Title:
RADIAL CENTERING SURFACE OF A STATOR CORE
Kind Code:
A1


Abstract:
The present invention relates to a method and a device for manufacturing a radial centering surface on an outer circumference of an annular laminated core of a stator, the centering surface (19; 35) being created by cutting. The present invention also relates to a stator (1; 109; 140) with centering surfaces (114; 148, 149) created by cutting, and an electrical machine (100) with a stator (109), which includes radial centering surfaces created by cutting.



Inventors:
Rau, Eberhard (Korntal-MUenchingen, DE)
Berger, Thomas (Ditzingen, DE)
Henne, Martin (Moeglingen, DE)
Pflueger, Klaus (Eberdingen, DE)
Berry, Rob (Bridgend, GB)
Application Number:
11/781506
Publication Date:
03/20/2008
Filing Date:
07/23/2007
Primary Class:
Other Classes:
29/596, 407/30
International Classes:
H02K15/02; H02K1/12
View Patent Images:
Related US Applications:
20020117923Permanent magnet embedded motor, rotor for motor and method for manufacturing motor and rotorAugust, 2002Takei
20090261675HIGH EFFICIENT MAGNETIC ENERGY SHIFTING DEVICEOctober, 2009Hsiao et al.
20090302701Sealed rolled pole housing for an electric motorDecember, 2009Bhatti et al.
20090127963ELECTRIC MOTOR WITH FIELD WEAKENINGMay, 2009Ai et al.
20020017828Substrate lamina made of langasite or langatateFebruary, 2002Roesler
20080074010FAN WITH ACTIVE MAGNETIC BEARINGMarch, 2008Jungmayr et al.
20080122298Arc-break non-electric permanent magnet motion using racks and/or rails setMay, 2008Roberts
20060170298Liquid spray shield for liquid-cooled alternatorsAugust, 2006Edrington
20070013241Lamination stack cooling pathJanuary, 2007Schiferl et al.
20080314040Micromachined electrothermal rotary actuatorDecember, 2008Messner et al.
20090033170Rotor Of An Asynchronous MachineFebruary, 2009Jakobi et al.



Foreign References:
JPH0591683A1993-04-09
Primary Examiner:
NGUYEN, PHONG H
Attorney, Agent or Firm:
STRIKER, STRIKER & STENBY (HUNTINGTON, NY, US)
Claims:
What is claimed is:

1. A method for manufacturing at least one radial centering surface on an outer circumference of an annular laminated core of a stator, wherein the centering surface (19) is created by cutting.

2. The method as recited in claim 1, wherein at least one cutting tool (11, 12; 59, 79) with at least one annular or curved cutting lip (13, 17; 60, 86) is used for cutting.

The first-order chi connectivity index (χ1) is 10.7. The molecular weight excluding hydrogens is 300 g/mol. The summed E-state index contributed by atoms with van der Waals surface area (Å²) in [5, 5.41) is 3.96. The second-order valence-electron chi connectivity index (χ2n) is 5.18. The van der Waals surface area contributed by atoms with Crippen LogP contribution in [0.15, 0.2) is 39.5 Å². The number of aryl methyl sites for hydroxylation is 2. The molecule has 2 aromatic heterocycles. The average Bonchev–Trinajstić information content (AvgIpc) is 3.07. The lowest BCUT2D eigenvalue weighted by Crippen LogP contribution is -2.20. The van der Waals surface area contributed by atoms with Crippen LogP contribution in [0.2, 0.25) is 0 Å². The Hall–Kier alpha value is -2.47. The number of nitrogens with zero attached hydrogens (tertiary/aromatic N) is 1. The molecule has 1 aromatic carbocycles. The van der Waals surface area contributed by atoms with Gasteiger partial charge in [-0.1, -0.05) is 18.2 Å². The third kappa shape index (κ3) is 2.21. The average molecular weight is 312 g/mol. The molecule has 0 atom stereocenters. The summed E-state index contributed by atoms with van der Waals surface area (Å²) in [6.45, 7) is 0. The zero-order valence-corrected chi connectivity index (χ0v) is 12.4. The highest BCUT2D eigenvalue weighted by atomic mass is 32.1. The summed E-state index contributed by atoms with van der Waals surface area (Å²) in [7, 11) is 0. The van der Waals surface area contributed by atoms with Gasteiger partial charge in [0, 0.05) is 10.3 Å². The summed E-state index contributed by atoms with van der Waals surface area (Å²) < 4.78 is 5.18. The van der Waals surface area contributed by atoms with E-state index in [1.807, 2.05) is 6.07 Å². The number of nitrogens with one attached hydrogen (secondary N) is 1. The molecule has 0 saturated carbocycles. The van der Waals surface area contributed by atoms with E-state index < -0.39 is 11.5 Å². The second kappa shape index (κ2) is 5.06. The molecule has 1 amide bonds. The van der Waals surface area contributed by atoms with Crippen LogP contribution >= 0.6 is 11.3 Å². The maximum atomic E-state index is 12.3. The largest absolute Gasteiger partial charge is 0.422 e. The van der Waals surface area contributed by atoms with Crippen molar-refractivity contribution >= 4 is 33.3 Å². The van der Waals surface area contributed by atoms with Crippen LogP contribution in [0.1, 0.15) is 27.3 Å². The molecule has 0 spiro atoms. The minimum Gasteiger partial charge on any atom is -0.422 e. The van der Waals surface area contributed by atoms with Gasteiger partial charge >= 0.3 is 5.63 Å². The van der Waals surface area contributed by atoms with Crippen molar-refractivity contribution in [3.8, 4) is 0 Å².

3. The method as recited in claim 1, wherein the cutting tool (11, 12; 59, 79) is guided parallel to the axis (20; 54), thereby resulting in a circular-cylindrical centering surface (35).

4. The method as recited in claim 1, wherein, when the circular-cylindrical centering surface (35) is manufactured, the cutting tool (11, 12; 59, 79) is moved so far that at least one lamination (2) of the laminated core (10) is penetrated completely by the cutting lip (13, 17; 60, 86).

5. The method as recited in claim 1, wherein the cutting tool (11, 12) is guided at an angle (17) to the axis (20) of the laminated core (10), thereby resulting in a conical centering surface (19).

6. The method as recited in claim 1, wherein the angle (17) is chosen to be less than 5 degrees.

7. The method as recited in claim 1, wherein the laminated core (10) is preloaded axially before cutting.

8. A stator for an electrical machine, in particular for an alternating current generator with a claw-pole rotor for a motor vehicle, with an annular—initially cuboid, in particular—laminated core that is bent into a round shape after a stator winding is installed, characterized by at least one radial centering surface (19, 35) manufactured by cutting.

9. A device for manufacturing a radial centering surface on an outer circumference of an annular laminated core of a stator, which includes axial end faces, characterized by a cutting tool (11, 12; 59, 79), which is movable essentially axially relative to the laminated core (10) and includes at least one cutting lip (13, 17; 60, 86), which points toward one of the end faces (15, 16) of the laminated core (10).

10. The device as recited in claim 9, wherein, the cutting lip (60, 86) is annular in design.

11. The device as recited in claim 9, wherein the cutting lip (13, 17; 60, 86) is curved in design.

12. The device as recited in claim 9, wherein a stator receptacle and/or the cutting tool (11, 12; 59, 79) are/is supported such that they/it may rotate around the axis of the laminated core (10).

13. The device as recited in claim 9, wherein a cutting tool feed is located at an angle of less than 5° relative to the axis of rotation (20) of the laminated core (10).

14. The device as recited in claim 9, wherein an axial tensioning device (63) for the laminated core (10) is provided.

15. An electrical machine with two end shields and a stator, as recited in claim 8, wherein the stator (109) is clamped axially between the end shields (104, 105).

Description:

The present invention relates to a device and a method for manufacturing at least one radial centering surface on an outer circumference of an annular laminated core of a stator for an electrical machine, an electrical machine manufactured according to this method, and a stator—manufactured according to this method—for an electrical machine.

RELATED ART

With the “axially-tensioning method”, which is used with electrical machines, e.g., a motor vehicle generator, a reliable axial position of the stator relative to the end shields of the generator must be attained, and the stator must be centered exactly relative to the rotor located in the stator. A centering surface on an outer circumference of the laminated core makes it possible to locate the stator extremely exactly in the end shields, and to assign the stator to the rotor extremely exactly.